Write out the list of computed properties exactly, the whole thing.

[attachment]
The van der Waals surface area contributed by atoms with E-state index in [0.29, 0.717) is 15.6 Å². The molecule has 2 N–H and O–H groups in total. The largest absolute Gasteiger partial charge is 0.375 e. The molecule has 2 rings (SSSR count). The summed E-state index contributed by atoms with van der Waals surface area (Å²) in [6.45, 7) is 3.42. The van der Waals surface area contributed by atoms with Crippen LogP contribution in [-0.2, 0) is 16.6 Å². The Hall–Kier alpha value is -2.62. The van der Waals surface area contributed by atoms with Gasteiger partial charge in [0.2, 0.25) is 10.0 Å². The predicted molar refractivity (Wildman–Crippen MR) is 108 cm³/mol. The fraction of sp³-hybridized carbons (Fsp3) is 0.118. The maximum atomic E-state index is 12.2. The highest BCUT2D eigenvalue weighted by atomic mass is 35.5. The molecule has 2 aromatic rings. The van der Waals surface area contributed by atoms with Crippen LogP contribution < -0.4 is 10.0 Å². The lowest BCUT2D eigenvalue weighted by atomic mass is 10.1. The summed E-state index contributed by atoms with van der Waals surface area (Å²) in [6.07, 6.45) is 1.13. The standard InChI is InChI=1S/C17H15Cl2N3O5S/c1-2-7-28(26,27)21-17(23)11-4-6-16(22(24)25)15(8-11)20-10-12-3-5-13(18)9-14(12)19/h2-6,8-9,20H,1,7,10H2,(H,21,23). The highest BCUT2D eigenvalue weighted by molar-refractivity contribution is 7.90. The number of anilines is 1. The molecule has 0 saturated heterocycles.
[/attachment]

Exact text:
The van der Waals surface area contributed by atoms with E-state index in [0.29, 0.717) is 15.6 Å². The molecule has 2 N–H and O–H groups in total. The largest absolute Gasteiger partial charge is 0.375 e. The molecule has 2 rings (SSSR count). The summed E-state index contributed by atoms with van der Waals surface area (Å²) in [6.45, 7) is 3.42. The van der Waals surface area contributed by atoms with Crippen LogP contribution in [-0.2, 0) is 16.6 Å². The Hall–Kier alpha value is -2.62. The van der Waals surface area contributed by atoms with Gasteiger partial charge in [0.2, 0.25) is 10.0 Å². The predicted molar refractivity (Wildman–Crippen MR) is 108 cm³/mol. The fraction of sp³-hybridized carbons (Fsp3) is 0.118. The maximum atomic E-state index is 12.2. The highest BCUT2D eigenvalue weighted by atomic mass is 35.5. The molecule has 2 aromatic rings. The van der Waals surface area contributed by atoms with Crippen LogP contribution < -0.4 is 10.0 Å². The lowest BCUT2D eigenvalue weighted by atomic mass is 10.1. The summed E-state index contributed by atoms with van der Waals surface area (Å²) in [6.07, 6.45) is 1.13. The standard InChI is InChI=1S/C17H15Cl2N3O5S/c1-2-7-28(26,27)21-17(23)11-4-6-16(22(24)25)15(8-11)20-10-12-3-5-13(18)9-14(12)19/h2-6,8-9,20H,1,7,10H2,(H,21,23). The highest BCUT2D eigenvalue weighted by molar-refractivity contribution is 7.90. The number of anilines is 1. The molecule has 0 saturated heterocycles.